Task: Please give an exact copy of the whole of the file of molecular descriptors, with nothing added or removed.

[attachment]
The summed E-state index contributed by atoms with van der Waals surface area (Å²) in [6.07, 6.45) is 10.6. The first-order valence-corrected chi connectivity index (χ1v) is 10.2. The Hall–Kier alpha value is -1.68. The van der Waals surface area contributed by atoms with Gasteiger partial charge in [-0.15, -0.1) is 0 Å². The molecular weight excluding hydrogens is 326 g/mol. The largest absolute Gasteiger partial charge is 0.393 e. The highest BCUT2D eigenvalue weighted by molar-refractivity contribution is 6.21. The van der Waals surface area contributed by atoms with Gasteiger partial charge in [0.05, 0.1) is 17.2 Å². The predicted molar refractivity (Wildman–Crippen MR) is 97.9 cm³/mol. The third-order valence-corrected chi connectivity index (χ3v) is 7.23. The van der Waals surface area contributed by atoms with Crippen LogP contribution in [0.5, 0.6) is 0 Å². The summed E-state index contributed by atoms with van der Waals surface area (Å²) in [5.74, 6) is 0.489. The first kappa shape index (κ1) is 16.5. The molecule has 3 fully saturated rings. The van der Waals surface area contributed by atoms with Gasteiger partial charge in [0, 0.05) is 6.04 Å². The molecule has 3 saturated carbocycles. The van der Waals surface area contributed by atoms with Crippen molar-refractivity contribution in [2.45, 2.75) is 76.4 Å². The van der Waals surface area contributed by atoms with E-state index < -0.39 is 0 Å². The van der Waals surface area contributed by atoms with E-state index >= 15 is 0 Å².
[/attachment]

The summed E-state index contributed by atoms with van der Waals surface area (Å²) in [6.07, 6.45) is 10.6. The first-order valence-corrected chi connectivity index (χ1v) is 10.2. The Hall–Kier alpha value is -1.68. The van der Waals surface area contributed by atoms with Gasteiger partial charge in [-0.15, -0.1) is 0 Å². The molecular weight excluding hydrogens is 326 g/mol. The largest absolute Gasteiger partial charge is 0.393 e. The highest BCUT2D eigenvalue weighted by molar-refractivity contribution is 6.21. The van der Waals surface area contributed by atoms with Gasteiger partial charge in [0.05, 0.1) is 17.2 Å². The predicted molar refractivity (Wildman–Crippen MR) is 97.9 cm³/mol. The third-order valence-corrected chi connectivity index (χ3v) is 7.23. The van der Waals surface area contributed by atoms with Crippen LogP contribution in [0.5, 0.6) is 0 Å². The summed E-state index contributed by atoms with van der Waals surface area (Å²) in [5.74, 6) is 0.489. The first kappa shape index (κ1) is 16.5. The molecule has 3 fully saturated rings. The van der Waals surface area contributed by atoms with Gasteiger partial charge in [0, 0.05) is 6.04 Å². The molecule has 3 saturated carbocycles. The van der Waals surface area contributed by atoms with Crippen molar-refractivity contribution in [2.45, 2.75) is 76.4 Å². The van der Waals surface area contributed by atoms with E-state index < -0.39 is 0 Å². The van der Waals surface area contributed by atoms with E-state index >= 15 is 0 Å².